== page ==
At the Search Engine Strategies conference in New York two weeks ago, Yahoo and Click Forensics made an important announcement. Yahoo Search Marketing (YSM), the second largest online advertising network, and Click Forensics, the firm that led the fight against click fraud, have teamed up to offer an independent third party analysis of YSM click quality.
It was a surprise but entirely welcome announcement to a room full of veteran search marketers. The specter of click fraud was arguably the most critical issue confronting the paid-search advertising networks over the past four years. Though they have not entirely eliminated fraud from their billings, both Google and Yahoo have made enormous strides towards building safer systems.
Background of Click Forensics
Before becoming Yahoo’s Third Party, Click Forensics studied the PPC industry and gave a quarterly estimate of click fraud activity that generally found a range between 14% an 21% of clicks that could be considered “fraudulent”.
Unfortunately, they did not distinguish between the 1st tier networks (Google, Yahoo and MSN) and second, third and fourth tier networks which included GenieKnows, Kanoodle (now Seavast), Miva, Accoona and others. Inflated figures in the 14 – 21% range are not necessarily indicative of the experience most advertisers have with the major PPC networks.
Though mistakes still happen, actual fraud is thought to represent a tiny portion of clicks at either of the two major search engines.
Yahoo On The Right Track, What About Google?
Given the enormous number of ads served per hour, (Google was estimated to see 199 clicked-ads per second in January 2008 based on approximately 200,000 ads served per second!), it is easy to understand how errors can slip through the networks unnoticed until found by an advertiser or their agents.
The major networks continue to have problems with geo-targeting advertisements to searchers from specific geographic locations, day-parting segmentation in which ads are shown in specific locations at pre-set times, and contextual distribution where the ads match page content. When shown solid evidence of improperly billed clicks, the networks are tending towards issuing refunds in the way of click credits. No harm, no foul, no fraud.
As difficult as it might be to accept at face value, the estimate of 0.02% actual click-fraud in Google AdWords made by Shuman Ghosemajumder is credible, if observers allow for numerous and often obvious mistakes.
Advertisers and observers should allow for numerous mistakes because their costs can add up quickly to thousands of dollars per month in essentially misspent monies. Over time, simple billing mistakes can appear to be a bad case of click fraud when suddenly noticed. When that happens (as it has twice in the recent past), the industry gets a black-eye as over-billed advertisers complain loudly in both the industry and mainstream media.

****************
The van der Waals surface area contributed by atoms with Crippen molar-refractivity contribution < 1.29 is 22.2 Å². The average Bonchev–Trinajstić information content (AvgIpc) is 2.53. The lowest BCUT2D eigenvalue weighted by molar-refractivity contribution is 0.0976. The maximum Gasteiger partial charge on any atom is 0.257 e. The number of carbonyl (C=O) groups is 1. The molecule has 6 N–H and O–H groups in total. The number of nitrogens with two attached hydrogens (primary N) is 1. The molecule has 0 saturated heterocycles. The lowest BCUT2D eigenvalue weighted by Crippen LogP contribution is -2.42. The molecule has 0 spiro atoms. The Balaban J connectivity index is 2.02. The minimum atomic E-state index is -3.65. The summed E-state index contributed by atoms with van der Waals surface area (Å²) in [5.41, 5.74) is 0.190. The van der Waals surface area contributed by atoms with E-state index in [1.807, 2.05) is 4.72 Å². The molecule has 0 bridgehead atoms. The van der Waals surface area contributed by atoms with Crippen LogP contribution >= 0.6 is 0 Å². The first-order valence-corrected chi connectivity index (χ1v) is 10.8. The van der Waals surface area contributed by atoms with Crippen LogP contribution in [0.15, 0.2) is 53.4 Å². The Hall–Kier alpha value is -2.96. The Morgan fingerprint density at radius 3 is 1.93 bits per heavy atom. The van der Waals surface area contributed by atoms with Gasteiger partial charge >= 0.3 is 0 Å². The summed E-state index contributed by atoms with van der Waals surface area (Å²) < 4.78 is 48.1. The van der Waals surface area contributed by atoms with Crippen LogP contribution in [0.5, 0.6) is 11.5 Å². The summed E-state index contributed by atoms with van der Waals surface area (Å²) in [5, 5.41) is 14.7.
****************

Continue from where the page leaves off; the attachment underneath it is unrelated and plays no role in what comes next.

The trick is in finding the mistakes and correcting the networks before paying for clicks an advertiser did not agree to pay for. That was the main goal Enquisite’s Richard Zwicky had in mind when developing the PPC Assurance Paid-Search Verification suite; which finds, analyses and documents discrepancies between what an advertiser agrees to when setting up their paid-advertising campaigns what the paid search networks actually bill.
Combining near real-time click stream analysis, patented algorithms and back-end communication with the ad networks’ systems, PPC Assurance examines each click generated through a paid-search ad network.
Billing mistakes and malicious clicks are easily spotted, mapped and documented. All suspicious incidents are compiled in a report which can be forwarded to the quality and billing departments of the ad-networks at the push of a button.
Google and Third Party Verification
The need for a third party verification system at Google and at other paid-search networks is obvious. As search becomes a dominant channel in business to consumer advertising, agencies and marketing departments representing advertisers require solid data to prove or improve the accuracy of their ad-spends.
Such verification is present in all other forms of mainstream advertising. Television advertisers have Neilson rankings, radio has the Arbitron system and Newspapers have annual circulation audits. Pay per click advertisers, on the other hand, have had to rely on numbers provided by the ad-networks themselves.
Until now, that is. Yahoo Search Marketing has an independent Third Party Verification system. That’s a huge beacon of hope that should cast light on an improving field. The move sends a definite message to advertisers and to its much larger rival.
Yahoo is confident enough in the quality of its stream to bring Click Forensics, one of its most vociferous critics, in to act as a third party verification provider. Google is known to be experimenting with its own verification systems though observers expect they will find an independent organization to partner with in the future.